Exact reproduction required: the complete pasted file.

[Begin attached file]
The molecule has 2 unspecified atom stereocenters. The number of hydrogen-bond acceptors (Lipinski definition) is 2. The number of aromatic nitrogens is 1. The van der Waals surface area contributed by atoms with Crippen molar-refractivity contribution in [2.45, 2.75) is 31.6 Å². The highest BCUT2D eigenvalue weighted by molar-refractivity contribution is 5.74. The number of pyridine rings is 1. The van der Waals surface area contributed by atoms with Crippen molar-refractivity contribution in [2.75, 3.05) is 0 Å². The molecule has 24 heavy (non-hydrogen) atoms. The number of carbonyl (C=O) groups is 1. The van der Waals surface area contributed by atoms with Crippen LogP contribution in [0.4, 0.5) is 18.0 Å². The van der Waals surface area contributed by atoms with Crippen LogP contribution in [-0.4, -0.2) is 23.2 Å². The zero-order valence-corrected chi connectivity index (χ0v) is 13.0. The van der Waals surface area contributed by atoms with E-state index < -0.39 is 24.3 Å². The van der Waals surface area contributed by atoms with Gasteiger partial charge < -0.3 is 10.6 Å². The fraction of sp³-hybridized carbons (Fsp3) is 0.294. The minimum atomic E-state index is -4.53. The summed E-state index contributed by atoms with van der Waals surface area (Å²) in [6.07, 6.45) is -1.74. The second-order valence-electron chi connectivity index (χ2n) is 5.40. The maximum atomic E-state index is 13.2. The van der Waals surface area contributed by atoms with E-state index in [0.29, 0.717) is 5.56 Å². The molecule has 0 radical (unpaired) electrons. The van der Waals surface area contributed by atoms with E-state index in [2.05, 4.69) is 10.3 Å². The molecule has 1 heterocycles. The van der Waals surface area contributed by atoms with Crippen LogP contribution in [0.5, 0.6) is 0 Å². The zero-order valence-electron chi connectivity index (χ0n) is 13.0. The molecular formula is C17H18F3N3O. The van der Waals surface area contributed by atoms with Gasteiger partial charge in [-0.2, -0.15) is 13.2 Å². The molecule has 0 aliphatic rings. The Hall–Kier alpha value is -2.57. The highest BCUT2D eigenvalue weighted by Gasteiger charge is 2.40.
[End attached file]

The molecule has 2 unspecified atom stereocenters. The number of hydrogen-bond acceptors (Lipinski definition) is 2. The number of aromatic nitrogens is 1. The van der Waals surface area contributed by atoms with Crippen molar-refractivity contribution in [2.45, 2.75) is 31.6 Å². The highest BCUT2D eigenvalue weighted by molar-refractivity contribution is 5.74. The number of pyridine rings is 1. The van der Waals surface area contributed by atoms with Crippen molar-refractivity contribution in [2.75, 3.05) is 0 Å². The molecule has 24 heavy (non-hydrogen) atoms. The number of carbonyl (C=O) groups is 1. The van der Waals surface area contributed by atoms with Crippen LogP contribution in [0.4, 0.5) is 18.0 Å². The van der Waals surface area contributed by atoms with Crippen LogP contribution in [-0.4, -0.2) is 23.2 Å². The zero-order valence-corrected chi connectivity index (χ0v) is 13.0. The van der Waals surface area contributed by atoms with E-state index < -0.39 is 24.3 Å². The van der Waals surface area contributed by atoms with Gasteiger partial charge < -0.3 is 10.6 Å². The fraction of sp³-hybridized carbons (Fsp3) is 0.294. The minimum atomic E-state index is -4.53. The summed E-state index contributed by atoms with van der Waals surface area (Å²) in [6.07, 6.45) is -1.74. The second-order valence-electron chi connectivity index (χ2n) is 5.40. The maximum atomic E-state index is 13.2. The van der Waals surface area contributed by atoms with E-state index in [0.29, 0.717) is 5.56 Å². The molecule has 0 radical (unpaired) electrons. The van der Waals surface area contributed by atoms with E-state index in [2.05, 4.69) is 10.3 Å². The molecule has 1 heterocycles. The van der Waals surface area contributed by atoms with Crippen LogP contribution in [0.5, 0.6) is 0 Å². The zero-order valence-electron chi connectivity index (χ0n) is 13.0. The molecular formula is C17H18F3N3O. The van der Waals surface area contributed by atoms with Gasteiger partial charge in [-0.2, -0.15) is 13.2 Å². The molecule has 0 aliphatic rings. The Hall–Kier alpha value is -2.57. The highest BCUT2D eigenvalue weighted by Gasteiger charge is 2.40.